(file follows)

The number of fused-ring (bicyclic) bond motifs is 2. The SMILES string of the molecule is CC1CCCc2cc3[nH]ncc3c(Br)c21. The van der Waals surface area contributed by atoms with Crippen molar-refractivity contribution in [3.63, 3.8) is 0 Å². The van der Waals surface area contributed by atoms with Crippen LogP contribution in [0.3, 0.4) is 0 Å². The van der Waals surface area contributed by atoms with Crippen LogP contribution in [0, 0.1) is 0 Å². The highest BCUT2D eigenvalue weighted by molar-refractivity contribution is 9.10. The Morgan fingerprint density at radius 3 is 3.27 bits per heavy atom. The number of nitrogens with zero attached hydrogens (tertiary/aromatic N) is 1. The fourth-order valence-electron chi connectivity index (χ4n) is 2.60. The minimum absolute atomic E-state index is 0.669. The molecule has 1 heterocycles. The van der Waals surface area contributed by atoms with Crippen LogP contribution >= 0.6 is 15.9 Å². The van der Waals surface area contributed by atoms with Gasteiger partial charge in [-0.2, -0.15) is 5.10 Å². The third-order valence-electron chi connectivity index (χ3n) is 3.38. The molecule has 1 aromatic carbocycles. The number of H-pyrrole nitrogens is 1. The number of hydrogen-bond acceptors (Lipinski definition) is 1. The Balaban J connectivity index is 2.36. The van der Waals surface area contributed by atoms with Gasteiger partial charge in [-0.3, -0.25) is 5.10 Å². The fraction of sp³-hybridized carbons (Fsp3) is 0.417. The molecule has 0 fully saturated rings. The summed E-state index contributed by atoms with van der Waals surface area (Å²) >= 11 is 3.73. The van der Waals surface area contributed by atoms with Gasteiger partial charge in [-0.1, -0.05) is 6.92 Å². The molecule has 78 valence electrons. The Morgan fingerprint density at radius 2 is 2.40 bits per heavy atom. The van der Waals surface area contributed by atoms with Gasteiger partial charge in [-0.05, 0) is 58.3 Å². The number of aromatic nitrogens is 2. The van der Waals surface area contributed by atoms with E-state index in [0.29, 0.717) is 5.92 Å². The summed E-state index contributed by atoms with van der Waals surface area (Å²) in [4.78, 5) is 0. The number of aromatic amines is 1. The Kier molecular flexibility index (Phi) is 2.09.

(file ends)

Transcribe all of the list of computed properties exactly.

The number of fused-ring (bicyclic) bond motifs is 2. The SMILES string of the molecule is CC1CCCc2cc3[nH]ncc3c(Br)c21. The van der Waals surface area contributed by atoms with Crippen molar-refractivity contribution in [3.63, 3.8) is 0 Å². The van der Waals surface area contributed by atoms with Crippen LogP contribution in [0.3, 0.4) is 0 Å². The van der Waals surface area contributed by atoms with Crippen LogP contribution in [0, 0.1) is 0 Å². The highest BCUT2D eigenvalue weighted by molar-refractivity contribution is 9.10. The Morgan fingerprint density at radius 3 is 3.27 bits per heavy atom. The number of nitrogens with zero attached hydrogens (tertiary/aromatic N) is 1. The fourth-order valence-electron chi connectivity index (χ4n) is 2.60. The minimum absolute atomic E-state index is 0.669. The molecule has 1 heterocycles. The van der Waals surface area contributed by atoms with Crippen LogP contribution >= 0.6 is 15.9 Å². The van der Waals surface area contributed by atoms with Gasteiger partial charge in [-0.2, -0.15) is 5.10 Å². The third-order valence-electron chi connectivity index (χ3n) is 3.38. The molecule has 1 aromatic carbocycles. The number of H-pyrrole nitrogens is 1. The number of hydrogen-bond acceptors (Lipinski definition) is 1. The Balaban J connectivity index is 2.36. The van der Waals surface area contributed by atoms with Gasteiger partial charge in [-0.3, -0.25) is 5.10 Å². The fraction of sp³-hybridized carbons (Fsp3) is 0.417. The molecule has 0 fully saturated rings. The summed E-state index contributed by atoms with van der Waals surface area (Å²) >= 11 is 3.73. The van der Waals surface area contributed by atoms with Gasteiger partial charge in [-0.1, -0.05) is 6.92 Å². The molecule has 78 valence electrons. The Morgan fingerprint density at radius 2 is 2.40 bits per heavy atom. The van der Waals surface area contributed by atoms with Gasteiger partial charge in [-0.05, 0) is 58.3 Å². The number of aromatic nitrogens is 2. The van der Waals surface area contributed by atoms with E-state index in [0.29, 0.717) is 5.92 Å². The summed E-state index contributed by atoms with van der Waals surface area (Å²) in [4.78, 5) is 0. The number of aromatic amines is 1. The Kier molecular flexibility index (Phi) is 2.09.